Former Plaid AM Neil McEvoy pledges to clear his name

NEIL McEvoy has called on Plaid Cymru to learn lessons from his situation and pledged to clear his name after he was expelled from the party’s assembly group.
The Fairwater Councillor and assembly member for South Wales Central was expelled from the party assembly group last week due to what was described as “an irrevocable breakdown of trust”.
Separately, the party is currently dealing with a series of complaints that have been made against Mr McEvoy, some of which have been passed to the National Assembly’s Standards Commissioner because they relate to his work as an AM.
Today Mr McEvoy said: “All the way through since March last year there’s been a complete lack of due process.
“What the party needs to do is learn lessons from what is happening here and make sure that no AM is treated like me ever again.”
An emergency meeting of the Plasmawr Plaid Cymru branch resulted in the branch issuing a statement in support of Neil McEvoy.

The statement called for a full and independent investigation into the treatment of Neil McEvoy by the party, as well as an independent investigation into the relationship between Plaid Cymru, the Plaid assembly group and the lobbying firm Deryn.
This comes after it was revealed that two directors of Deryn, Cathy Owens, former Special Adviser at the Welsh Government, and former Plaid AM Nerys Evans, are among those who have complained about Mr McEvoy’s conduct.
In February 2017, Cllr McEvoy raised concerns amid claims that Deryn Consulting had been awarded an Ofcom contract without having to submit a competitive tender for it.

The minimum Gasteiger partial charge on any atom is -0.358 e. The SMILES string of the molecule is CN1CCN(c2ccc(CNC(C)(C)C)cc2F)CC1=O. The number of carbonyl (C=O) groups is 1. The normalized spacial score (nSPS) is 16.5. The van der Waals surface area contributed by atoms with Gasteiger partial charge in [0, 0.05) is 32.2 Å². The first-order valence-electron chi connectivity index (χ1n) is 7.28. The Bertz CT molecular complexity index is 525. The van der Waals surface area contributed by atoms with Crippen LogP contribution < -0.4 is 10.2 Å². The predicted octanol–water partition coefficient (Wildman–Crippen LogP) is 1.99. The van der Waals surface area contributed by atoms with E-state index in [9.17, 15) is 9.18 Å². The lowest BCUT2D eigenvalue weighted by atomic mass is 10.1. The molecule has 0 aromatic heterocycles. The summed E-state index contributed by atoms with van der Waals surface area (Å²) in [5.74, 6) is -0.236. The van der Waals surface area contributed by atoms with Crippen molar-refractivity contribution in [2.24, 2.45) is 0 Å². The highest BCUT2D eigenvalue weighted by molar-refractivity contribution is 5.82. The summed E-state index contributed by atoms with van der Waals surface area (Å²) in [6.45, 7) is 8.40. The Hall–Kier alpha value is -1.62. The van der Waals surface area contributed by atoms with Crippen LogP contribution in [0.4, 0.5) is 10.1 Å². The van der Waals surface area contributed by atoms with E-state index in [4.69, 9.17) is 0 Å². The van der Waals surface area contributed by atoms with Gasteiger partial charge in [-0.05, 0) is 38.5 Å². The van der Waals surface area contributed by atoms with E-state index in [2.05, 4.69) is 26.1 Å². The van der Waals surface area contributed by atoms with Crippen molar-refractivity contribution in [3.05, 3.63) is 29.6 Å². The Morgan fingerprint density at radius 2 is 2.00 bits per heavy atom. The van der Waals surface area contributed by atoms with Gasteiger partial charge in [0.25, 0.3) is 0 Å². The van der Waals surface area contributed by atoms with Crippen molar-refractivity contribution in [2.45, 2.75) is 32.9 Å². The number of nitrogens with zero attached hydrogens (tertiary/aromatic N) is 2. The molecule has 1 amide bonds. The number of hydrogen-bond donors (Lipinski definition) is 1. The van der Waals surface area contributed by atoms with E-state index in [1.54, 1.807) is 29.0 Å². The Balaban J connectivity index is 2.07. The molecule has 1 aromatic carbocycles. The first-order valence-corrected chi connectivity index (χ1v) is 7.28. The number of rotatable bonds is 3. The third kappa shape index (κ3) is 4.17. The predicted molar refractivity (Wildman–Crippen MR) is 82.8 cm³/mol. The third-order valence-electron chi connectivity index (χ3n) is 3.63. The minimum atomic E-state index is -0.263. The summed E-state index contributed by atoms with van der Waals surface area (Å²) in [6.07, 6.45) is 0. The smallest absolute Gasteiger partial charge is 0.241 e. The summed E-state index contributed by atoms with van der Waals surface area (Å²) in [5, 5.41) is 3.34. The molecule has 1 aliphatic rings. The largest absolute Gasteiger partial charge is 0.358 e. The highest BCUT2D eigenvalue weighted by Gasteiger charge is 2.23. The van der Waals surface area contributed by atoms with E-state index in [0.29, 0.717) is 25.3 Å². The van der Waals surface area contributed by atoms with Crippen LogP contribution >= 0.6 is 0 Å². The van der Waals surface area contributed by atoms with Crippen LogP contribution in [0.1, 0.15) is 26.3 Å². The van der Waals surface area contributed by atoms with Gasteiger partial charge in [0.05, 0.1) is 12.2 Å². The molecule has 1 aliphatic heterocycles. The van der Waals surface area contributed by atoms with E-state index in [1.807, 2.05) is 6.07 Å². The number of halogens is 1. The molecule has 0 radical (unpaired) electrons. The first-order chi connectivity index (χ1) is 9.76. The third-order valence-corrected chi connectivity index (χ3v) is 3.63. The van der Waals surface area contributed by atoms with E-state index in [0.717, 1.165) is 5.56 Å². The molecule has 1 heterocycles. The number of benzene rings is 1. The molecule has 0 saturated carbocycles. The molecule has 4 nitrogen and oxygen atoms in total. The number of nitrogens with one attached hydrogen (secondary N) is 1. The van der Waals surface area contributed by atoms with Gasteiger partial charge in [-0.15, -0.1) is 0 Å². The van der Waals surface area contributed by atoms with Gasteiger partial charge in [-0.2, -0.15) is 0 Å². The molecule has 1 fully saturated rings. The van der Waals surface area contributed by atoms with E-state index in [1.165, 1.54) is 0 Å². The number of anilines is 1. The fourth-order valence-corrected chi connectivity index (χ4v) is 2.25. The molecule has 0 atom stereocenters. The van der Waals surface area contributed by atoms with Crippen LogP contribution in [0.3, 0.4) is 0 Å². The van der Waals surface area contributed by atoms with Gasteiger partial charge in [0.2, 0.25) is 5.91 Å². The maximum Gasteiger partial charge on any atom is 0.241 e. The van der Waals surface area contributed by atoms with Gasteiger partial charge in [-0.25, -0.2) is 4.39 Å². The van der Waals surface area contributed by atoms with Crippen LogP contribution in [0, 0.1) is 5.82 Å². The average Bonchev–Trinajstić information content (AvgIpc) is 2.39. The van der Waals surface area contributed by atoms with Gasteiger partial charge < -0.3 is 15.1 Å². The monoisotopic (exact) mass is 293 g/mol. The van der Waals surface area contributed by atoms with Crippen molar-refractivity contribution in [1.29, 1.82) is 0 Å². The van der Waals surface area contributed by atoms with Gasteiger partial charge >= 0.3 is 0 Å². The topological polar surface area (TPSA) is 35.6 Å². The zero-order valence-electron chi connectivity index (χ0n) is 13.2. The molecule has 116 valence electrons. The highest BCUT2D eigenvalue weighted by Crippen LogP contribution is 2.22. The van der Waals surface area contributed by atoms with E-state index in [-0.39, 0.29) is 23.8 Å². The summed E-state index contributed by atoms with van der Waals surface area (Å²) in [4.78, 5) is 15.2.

Mr McEvoy was suspended from the Plaid Cymru assembly group in March 2017 after a row about bullying, but he was later reinstated after issuing an apology.

On his expulsion from the party’s assembly group this time, Mr McEvoy said: “I was given no opportunity whatever to present any evidence contrary to what I was accused of.”
Speaking about his next steps, Mr McEvoy said: “In the short-term what I will be doing is trying to ensure that I get due process and a fair hearing and clear my name.
“What matters to me and what matters to many, many members is justice, fair play and due process. I won’t be going anywhere until I get justice, I get fair play, and I get some sort of due process.”
When asked this morning whether he planned to challenge Leanne Wood for the leadership of Plaid Cymru, he said: “I have been very loyal. I have been very direct and I have said no on every occasion.”
Plaid Cymru were unavailable for comment.